When Cornell veterinarians found half-foot-long worms living in their feline patients, they had discovered something new: The worms, Dracunculus insignis, had never before been seen in cats.
Published in the February issue of the Journal of Feline Medicine and Surgery, the findings document the first proof that this raccoon parasite can infect cats.
The female D. insignis worm can grow to be almost a foot long and must emerge from its host to lay eggs that hatch into larvae. It forms a blister-like protrusion in an extremity, such as a leg, from which it slowly emerges over the course of days to deposit its young into the water. When Dr. Jennifer Pongratz ’99 found one of the female worms in a Massachusetts cat and Dr. Sara Sanders ’98 found several in a New York cat, they sent samples to Cornell’s Animal Health Diagnostic Center and the lab of Professor of Parasitology Dwight Bowman; both suspected Dracunculus.
“The problem is you can’t tell the exact species by looking at female worms,” said Dr. Araceli Lucio-Forster, a researcher in Bowman’s lab and the paper’s lead author. “You need males to tell the species, because only they have distinct characteristics, such as different shapes of tail protrusions, to tell one from another.”
Bowman’s lab collaborated with Dracunculus experts at the Centers for Disease Control to study sections of the worms in detail and conduct molecular analyses to confirm the identification.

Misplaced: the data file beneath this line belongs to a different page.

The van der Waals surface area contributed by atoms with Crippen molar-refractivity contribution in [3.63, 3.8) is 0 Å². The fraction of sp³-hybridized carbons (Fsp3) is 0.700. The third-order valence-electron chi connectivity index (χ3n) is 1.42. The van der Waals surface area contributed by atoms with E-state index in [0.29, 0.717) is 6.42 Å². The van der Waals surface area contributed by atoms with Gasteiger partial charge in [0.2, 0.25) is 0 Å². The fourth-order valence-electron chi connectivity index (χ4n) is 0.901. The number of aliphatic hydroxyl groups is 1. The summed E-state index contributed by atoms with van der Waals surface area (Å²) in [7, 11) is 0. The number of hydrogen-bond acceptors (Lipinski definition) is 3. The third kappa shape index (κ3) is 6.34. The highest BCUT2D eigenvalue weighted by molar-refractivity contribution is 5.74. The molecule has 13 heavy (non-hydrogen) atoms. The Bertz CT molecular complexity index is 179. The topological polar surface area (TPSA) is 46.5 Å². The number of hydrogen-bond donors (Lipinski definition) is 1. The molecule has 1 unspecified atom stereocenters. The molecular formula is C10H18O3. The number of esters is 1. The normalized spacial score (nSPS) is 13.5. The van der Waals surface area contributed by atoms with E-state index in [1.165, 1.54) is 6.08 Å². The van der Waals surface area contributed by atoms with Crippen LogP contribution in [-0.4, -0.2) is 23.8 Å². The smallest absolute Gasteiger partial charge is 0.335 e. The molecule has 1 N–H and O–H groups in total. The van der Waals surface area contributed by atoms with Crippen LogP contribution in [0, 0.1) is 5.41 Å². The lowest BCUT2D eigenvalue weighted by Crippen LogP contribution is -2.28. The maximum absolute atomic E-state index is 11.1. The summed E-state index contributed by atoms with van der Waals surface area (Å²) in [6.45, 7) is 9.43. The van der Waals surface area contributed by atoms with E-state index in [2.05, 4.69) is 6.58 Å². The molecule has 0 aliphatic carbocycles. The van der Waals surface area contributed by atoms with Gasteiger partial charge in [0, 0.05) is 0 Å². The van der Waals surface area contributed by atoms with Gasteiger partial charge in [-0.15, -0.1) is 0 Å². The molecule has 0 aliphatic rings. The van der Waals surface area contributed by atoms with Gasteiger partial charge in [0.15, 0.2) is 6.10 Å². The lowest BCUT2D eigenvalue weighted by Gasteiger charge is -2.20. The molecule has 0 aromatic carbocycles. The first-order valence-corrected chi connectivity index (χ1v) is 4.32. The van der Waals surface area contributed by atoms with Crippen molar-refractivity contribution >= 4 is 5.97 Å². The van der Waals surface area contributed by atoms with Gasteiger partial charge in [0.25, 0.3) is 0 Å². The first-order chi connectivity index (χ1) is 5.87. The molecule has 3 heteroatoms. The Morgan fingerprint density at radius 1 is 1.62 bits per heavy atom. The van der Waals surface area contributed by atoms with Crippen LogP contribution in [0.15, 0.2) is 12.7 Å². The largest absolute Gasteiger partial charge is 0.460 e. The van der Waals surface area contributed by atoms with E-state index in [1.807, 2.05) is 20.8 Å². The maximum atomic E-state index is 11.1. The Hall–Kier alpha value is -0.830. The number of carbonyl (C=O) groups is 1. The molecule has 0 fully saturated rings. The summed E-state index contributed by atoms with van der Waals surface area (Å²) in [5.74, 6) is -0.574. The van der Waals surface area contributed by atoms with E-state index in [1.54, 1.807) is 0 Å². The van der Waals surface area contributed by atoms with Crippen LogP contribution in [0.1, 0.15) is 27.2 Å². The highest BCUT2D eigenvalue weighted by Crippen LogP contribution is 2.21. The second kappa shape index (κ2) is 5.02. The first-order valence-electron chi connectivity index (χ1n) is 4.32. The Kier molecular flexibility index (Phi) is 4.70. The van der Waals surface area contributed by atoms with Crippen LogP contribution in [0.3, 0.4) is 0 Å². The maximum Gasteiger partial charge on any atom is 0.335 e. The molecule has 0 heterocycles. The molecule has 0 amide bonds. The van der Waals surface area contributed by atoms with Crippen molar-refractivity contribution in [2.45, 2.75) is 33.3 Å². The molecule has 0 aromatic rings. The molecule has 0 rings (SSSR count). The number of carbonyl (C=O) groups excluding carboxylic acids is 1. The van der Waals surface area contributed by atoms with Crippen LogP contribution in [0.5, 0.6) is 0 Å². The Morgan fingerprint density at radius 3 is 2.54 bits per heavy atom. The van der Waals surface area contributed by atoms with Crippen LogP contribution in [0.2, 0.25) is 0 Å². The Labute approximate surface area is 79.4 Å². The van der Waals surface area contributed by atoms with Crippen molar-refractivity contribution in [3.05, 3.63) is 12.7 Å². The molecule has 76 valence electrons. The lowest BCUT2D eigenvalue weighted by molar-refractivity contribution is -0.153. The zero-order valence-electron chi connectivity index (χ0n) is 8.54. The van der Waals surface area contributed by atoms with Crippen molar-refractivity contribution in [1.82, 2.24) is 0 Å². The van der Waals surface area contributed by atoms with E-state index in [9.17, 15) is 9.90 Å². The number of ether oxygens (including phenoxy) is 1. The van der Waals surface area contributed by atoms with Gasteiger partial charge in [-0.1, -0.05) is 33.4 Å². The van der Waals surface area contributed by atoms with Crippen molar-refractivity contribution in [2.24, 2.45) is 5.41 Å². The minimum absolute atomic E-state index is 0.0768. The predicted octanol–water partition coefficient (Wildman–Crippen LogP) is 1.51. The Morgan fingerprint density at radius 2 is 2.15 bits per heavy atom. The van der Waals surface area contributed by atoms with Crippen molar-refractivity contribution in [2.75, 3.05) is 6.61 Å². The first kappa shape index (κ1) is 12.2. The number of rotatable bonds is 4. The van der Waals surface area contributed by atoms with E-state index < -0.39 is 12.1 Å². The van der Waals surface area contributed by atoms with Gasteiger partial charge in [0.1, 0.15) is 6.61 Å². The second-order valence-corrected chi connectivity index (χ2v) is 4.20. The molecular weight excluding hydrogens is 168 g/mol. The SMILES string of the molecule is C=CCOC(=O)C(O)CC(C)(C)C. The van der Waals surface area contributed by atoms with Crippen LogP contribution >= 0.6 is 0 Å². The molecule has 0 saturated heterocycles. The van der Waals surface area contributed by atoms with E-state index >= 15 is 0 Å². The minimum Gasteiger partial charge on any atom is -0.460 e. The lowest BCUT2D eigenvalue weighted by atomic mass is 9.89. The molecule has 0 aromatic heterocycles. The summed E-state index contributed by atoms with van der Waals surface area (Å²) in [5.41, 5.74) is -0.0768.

Worms in the Dracunculus genus are well-known in human medicine. D. insignis’ sister worm, the waterborne Guinea worm (Dracunculus medinensis), infected millions of humans around the world until eradication efforts beginning in the 1980s removed it from all but four countries with only 148 cases reported in 2013. Other Dracunculus worms infect a host of other mammals – D. insignis mainly infects raccoons and other wild mammals and, in rare cases, dogs. It does not infect humans.
“The cats that contracted the worms likely ingested the parasites by drinking unfiltered water or hunting frogs,” said Lucio-Forster.
It takes a year from the time a mammal ingests the worm until the females are ready to migrate to an extremity and start the cycle anew.
While the worms do little direct harm beyond creating shallow ulcers in the skin, secondary infections and painful inflammatory responses may result from the worm’s emergence from the host. There are no drugs to treat a D. insignis infection – the worms must be removed surgically.
“Although rare in cats, this worm may be common in wildlife and the only way to protect animals from it is to keep them from drinking unfiltered water and from hunting – in other words, keep them indoors,” said Lucio-Forster.
The study, “First Report of Dracunculus Insignis in Two Naturally Infected Cats from the Northeastern USA,” received no outside funding.
Carly Hodes ’10, MBA ’15, is a communications specialist at the College of Veterinary Medicine.